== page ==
Now, wait just a freakin' minute here...
I'm on the Facebook when I see this article [new link about it here] about a campaign for gender equality by Swiss organization Terre Des Femmes. It's called: Don't measure a woman's worth by her clothes.
Take a really good look there at the units of measure for a woman's worth. From "prude" to "whore," a woman's worth is apparently taken in units relating to how much sex she has, or wants to have, or wants to look like she's having, or whatnot.
At first glance, you might think this is a great idea. I mean, really. Just because a woman wears her neckline really low doesn't make her a slut! Seriously. Dude. Even sluts sometimes where 'em up to the neck. And it's not just the sluts and whores who like really high heels. Good girls wear them, too. Am I right?
How about we start a campaign against measuring a woman's worth in units of sexual propensity? How about we stop talking about women who have a lot of sex as whores and sluts and start talking about them as people? How about we stop disparaging women who don't have a lot of sex as prudish, or teases, and start talking about them as people?
Their tape measure is wrong. All wrong. A woman's worth has nothing to do with those standards, regardless of the clothes she wears. This campaign does nothing to combat the idea that women who like sex are sluts and women who don't are prudes. It escalates it, by telling us that prude, tease, slut, and whore are on the "woman" measuring tape!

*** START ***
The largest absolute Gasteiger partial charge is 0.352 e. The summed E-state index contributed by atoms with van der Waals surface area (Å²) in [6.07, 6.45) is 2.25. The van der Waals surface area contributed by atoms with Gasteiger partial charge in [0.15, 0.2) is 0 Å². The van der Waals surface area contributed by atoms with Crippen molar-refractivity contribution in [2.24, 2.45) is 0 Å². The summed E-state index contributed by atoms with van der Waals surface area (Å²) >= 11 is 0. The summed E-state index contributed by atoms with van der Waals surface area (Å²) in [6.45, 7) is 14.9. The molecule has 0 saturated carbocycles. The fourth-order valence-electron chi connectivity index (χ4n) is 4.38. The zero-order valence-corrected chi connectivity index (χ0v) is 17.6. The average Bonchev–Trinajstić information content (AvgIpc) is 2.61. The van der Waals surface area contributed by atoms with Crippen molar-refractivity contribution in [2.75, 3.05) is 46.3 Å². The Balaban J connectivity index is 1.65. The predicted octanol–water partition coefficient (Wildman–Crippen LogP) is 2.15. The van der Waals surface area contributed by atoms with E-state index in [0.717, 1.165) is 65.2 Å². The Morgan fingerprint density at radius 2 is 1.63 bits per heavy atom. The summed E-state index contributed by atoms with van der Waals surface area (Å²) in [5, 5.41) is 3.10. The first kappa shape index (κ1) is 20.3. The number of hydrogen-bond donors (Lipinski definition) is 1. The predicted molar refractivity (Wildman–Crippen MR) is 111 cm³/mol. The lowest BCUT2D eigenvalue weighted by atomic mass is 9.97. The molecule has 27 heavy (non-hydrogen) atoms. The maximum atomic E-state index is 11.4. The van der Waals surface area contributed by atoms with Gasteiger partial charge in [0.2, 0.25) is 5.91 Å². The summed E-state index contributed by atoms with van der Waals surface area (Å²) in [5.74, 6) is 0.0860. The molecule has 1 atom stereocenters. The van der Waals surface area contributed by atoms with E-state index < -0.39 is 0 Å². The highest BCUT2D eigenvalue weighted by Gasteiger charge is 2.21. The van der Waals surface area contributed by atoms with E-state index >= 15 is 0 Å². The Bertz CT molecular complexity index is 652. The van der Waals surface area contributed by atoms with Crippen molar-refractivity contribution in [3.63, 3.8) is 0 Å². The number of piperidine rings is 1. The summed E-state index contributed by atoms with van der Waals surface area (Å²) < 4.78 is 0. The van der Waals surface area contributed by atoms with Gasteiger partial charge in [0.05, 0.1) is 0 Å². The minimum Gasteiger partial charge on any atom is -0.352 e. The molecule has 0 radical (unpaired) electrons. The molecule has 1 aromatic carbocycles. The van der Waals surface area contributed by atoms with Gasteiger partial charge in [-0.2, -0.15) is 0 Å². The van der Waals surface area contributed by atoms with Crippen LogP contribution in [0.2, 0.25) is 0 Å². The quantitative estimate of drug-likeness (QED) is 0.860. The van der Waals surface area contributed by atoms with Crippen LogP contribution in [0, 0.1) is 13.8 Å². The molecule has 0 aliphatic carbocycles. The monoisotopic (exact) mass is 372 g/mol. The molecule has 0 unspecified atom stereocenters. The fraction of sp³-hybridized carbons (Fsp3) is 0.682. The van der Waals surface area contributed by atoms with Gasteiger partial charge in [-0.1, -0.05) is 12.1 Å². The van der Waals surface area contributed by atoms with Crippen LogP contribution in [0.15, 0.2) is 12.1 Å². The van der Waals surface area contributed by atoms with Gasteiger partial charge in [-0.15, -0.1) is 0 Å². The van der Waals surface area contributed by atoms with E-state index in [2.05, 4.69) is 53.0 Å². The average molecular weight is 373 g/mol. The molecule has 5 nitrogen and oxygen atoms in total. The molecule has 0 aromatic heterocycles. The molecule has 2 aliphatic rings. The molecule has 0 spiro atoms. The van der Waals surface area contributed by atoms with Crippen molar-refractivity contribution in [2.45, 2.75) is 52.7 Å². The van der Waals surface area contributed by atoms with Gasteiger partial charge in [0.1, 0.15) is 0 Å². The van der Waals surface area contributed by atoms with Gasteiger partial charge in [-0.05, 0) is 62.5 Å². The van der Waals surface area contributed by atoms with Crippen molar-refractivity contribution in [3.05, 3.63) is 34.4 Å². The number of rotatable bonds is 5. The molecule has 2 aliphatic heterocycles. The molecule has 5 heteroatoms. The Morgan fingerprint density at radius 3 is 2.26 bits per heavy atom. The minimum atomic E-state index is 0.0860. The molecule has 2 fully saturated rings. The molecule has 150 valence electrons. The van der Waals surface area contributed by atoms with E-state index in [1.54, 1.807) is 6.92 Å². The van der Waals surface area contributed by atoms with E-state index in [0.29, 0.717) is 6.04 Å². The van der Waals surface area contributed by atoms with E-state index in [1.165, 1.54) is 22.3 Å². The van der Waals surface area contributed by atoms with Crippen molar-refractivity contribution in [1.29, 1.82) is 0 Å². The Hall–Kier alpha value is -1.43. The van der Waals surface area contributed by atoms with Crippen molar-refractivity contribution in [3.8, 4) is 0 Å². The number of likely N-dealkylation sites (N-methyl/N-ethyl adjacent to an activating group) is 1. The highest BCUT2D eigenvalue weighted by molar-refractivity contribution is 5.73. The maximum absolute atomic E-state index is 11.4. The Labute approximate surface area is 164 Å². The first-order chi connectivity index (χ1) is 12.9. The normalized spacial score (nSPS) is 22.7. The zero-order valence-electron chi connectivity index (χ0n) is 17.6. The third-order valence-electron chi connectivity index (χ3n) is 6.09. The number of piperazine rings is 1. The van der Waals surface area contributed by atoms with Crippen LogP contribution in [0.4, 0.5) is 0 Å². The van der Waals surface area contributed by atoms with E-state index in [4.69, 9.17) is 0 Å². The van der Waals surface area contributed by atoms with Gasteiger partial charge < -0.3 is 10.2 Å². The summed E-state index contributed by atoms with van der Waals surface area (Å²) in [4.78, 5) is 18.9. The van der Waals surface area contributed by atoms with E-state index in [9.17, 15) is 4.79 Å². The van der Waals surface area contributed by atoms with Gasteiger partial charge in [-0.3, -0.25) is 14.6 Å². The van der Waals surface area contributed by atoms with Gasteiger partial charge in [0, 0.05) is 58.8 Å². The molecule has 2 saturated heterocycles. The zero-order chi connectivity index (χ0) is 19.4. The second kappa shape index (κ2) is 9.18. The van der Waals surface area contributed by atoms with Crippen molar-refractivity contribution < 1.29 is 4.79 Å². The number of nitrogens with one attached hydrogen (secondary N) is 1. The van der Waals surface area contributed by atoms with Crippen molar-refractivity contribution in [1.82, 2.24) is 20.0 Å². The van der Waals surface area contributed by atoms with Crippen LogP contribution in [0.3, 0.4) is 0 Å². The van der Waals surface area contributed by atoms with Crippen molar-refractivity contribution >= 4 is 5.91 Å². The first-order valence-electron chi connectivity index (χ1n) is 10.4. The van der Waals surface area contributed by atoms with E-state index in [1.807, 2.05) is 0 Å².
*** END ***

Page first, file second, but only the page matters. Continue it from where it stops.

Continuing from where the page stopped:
Do they not see that? Any young girl looking at these pictures is well aware that they are being judged as women, as humans, by how sexual they are. They can wear their hemlines as high as they like, knowing full well they may be judged by it...not on how smart they are, how kind they are, or how giving, but by how much sex they're likely to be having.
Units of worth for women are not related to sex. Words like smart, talented, and kind would do. And for this stupid campaign, on the low end, they could have used words like brainless and trashy.
If they wanted to say that women showing their bodies to the world has nothing to do with their value as humans, they missed the mark. Instead, they've just shown us that they think of women in terms of how sexual they are. And that's okay with them, so long as we don't use their clothing as the yardstick.